New York: The slumping US housing, factory and service sectors produced more misery for the world’s largest economy in the last two months of 2008 as the year-old recession looked set to drag on into 2009, data showed on Tuesday.
The Federal Reserve, in minutes of its December interest rate meeting, did nothing to dispel worries over the economy.
Fed officials believed the US economy would face “substantial” risks even after benchmark interest rates were cut to near zero, with some worrying about the risk of deflation, the minutes showed.
In the housing market, the original source of the US economic morass, pending sales of existing US homes plunged to their lowest in at least seven years in November, according to data from a real estate industry group.
The service sector, which represents about 80% of US economic activity, contracted for a third straight month in December, the Institute for Supply Management said in a separate statement.
Though the slump in services was less severe than expected, the ISM’s employment gauge painted a bleak picture of the job market, while tumbling factory orders in November also indicated a weak outlook.
“We are in the throes of the worst recession since the early 1980s,” said Kevin Flanagan, fixed income strategist for global wealth management at Morgan Stanley in Purchase, New York.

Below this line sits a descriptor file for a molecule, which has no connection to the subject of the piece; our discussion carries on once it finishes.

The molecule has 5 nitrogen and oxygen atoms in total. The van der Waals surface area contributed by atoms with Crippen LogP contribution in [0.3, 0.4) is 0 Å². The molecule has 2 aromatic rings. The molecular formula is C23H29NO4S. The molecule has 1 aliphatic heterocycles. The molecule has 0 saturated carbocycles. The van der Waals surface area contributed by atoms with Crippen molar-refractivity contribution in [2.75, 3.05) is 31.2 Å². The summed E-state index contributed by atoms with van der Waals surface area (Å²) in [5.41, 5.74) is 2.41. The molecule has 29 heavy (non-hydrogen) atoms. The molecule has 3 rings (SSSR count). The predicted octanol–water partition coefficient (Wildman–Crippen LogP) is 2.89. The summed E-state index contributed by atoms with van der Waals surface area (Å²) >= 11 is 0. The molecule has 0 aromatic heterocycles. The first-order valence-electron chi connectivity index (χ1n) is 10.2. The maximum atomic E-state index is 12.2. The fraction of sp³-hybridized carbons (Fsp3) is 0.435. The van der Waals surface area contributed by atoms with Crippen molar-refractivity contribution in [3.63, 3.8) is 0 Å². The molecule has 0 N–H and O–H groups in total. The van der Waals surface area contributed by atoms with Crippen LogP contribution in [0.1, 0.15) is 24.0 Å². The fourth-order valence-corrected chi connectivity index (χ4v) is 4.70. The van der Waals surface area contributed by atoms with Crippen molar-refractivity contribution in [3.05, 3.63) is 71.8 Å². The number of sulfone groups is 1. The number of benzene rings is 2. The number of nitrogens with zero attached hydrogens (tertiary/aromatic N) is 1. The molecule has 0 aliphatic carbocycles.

On Wall Street, US stocks rose as hopes of a government stimulus package from the incoming Obama administration outweighed the earlier economic reports.
US government bond prices, however, rallied on the Federal Reserve’s grim assessment of the economy.
The Institute for Supply Management said its non-manufacturing index came in at 40.6 in December versus November’s record-low 37.3. The level of 50 separates expansion from contraction. The index dates back to July 1997.
Economists had expected a reading of 37.0, according to the median of 56 forecasts in a Reuters poll, which ranged from 34.5 to 42.0. Like the overall index, the ISM’s employment gauge was also at its second-lowest on record.
The National Association of Realtors said its Pending Home Sales Index, based on contracts signed in November, dropped 4% to 82.3, the lowest since the series started in 2001.
Economists polled by Reuters ahead of the report had forecast pending home sales dropping by 1%.
New orders received by US factories plunged a much-greater-than-expected 4.6% in November, the fourth straight monthly decline and a sign the sharp drop in manufacturing is deepening the recession, a government report showed.
It was the first time factory orders had fallen for four consecutive months since the government began assembling the data in its current form in 1992, the Commerce Department said.
Analysts polled by Reuters were expecting factory orders to drop 2.5 percent.
This was consistent with a report by the the Institute for Supply Management published on Friday that showed US factory activity fell to a 28-year low in December.